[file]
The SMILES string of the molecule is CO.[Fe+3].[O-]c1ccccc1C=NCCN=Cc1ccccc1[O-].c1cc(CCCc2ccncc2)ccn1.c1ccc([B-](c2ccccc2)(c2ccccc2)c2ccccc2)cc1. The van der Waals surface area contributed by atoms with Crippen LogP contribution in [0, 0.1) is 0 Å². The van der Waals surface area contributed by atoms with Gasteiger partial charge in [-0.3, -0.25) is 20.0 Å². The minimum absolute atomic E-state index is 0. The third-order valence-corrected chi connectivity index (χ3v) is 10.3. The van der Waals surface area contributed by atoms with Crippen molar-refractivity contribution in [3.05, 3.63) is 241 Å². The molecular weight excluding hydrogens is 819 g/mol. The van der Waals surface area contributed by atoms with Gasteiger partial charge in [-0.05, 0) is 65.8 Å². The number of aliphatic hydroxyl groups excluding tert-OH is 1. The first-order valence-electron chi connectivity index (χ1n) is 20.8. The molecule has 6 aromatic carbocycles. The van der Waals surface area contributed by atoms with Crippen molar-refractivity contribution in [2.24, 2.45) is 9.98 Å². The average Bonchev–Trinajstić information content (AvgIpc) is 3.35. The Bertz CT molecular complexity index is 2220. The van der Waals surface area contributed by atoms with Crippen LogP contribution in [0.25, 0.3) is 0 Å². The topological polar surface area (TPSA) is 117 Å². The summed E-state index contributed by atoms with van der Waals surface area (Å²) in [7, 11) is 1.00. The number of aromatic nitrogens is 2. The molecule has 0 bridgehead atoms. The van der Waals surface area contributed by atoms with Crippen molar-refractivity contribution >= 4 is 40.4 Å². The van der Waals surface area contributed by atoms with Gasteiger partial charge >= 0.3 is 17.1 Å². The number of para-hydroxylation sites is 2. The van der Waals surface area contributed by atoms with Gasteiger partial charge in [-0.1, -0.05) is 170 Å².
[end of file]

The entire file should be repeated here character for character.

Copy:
The SMILES string of the molecule is CO.[Fe+3].[O-]c1ccccc1C=NCCN=Cc1ccccc1[O-].c1cc(CCCc2ccncc2)ccn1.c1ccc([B-](c2ccccc2)(c2ccccc2)c2ccccc2)cc1. The van der Waals surface area contributed by atoms with Crippen LogP contribution in [0, 0.1) is 0 Å². The van der Waals surface area contributed by atoms with Gasteiger partial charge in [-0.3, -0.25) is 20.0 Å². The minimum absolute atomic E-state index is 0. The third-order valence-corrected chi connectivity index (χ3v) is 10.3. The van der Waals surface area contributed by atoms with Crippen molar-refractivity contribution in [3.05, 3.63) is 241 Å². The molecular weight excluding hydrogens is 819 g/mol. The van der Waals surface area contributed by atoms with Gasteiger partial charge in [-0.05, 0) is 65.8 Å². The number of aliphatic hydroxyl groups excluding tert-OH is 1. The first-order valence-electron chi connectivity index (χ1n) is 20.8. The molecule has 6 aromatic carbocycles. The van der Waals surface area contributed by atoms with Crippen molar-refractivity contribution in [2.24, 2.45) is 9.98 Å². The average Bonchev–Trinajstić information content (AvgIpc) is 3.35. The Bertz CT molecular complexity index is 2220. The van der Waals surface area contributed by atoms with Crippen LogP contribution in [0.25, 0.3) is 0 Å². The topological polar surface area (TPSA) is 117 Å². The summed E-state index contributed by atoms with van der Waals surface area (Å²) in [7, 11) is 1.00. The number of aromatic nitrogens is 2. The molecule has 0 bridgehead atoms. The van der Waals surface area contributed by atoms with Crippen molar-refractivity contribution >= 4 is 40.4 Å². The van der Waals surface area contributed by atoms with Gasteiger partial charge >= 0.3 is 17.1 Å². The number of para-hydroxylation sites is 2. The van der Waals surface area contributed by atoms with Gasteiger partial charge in [-0.1, -0.05) is 170 Å².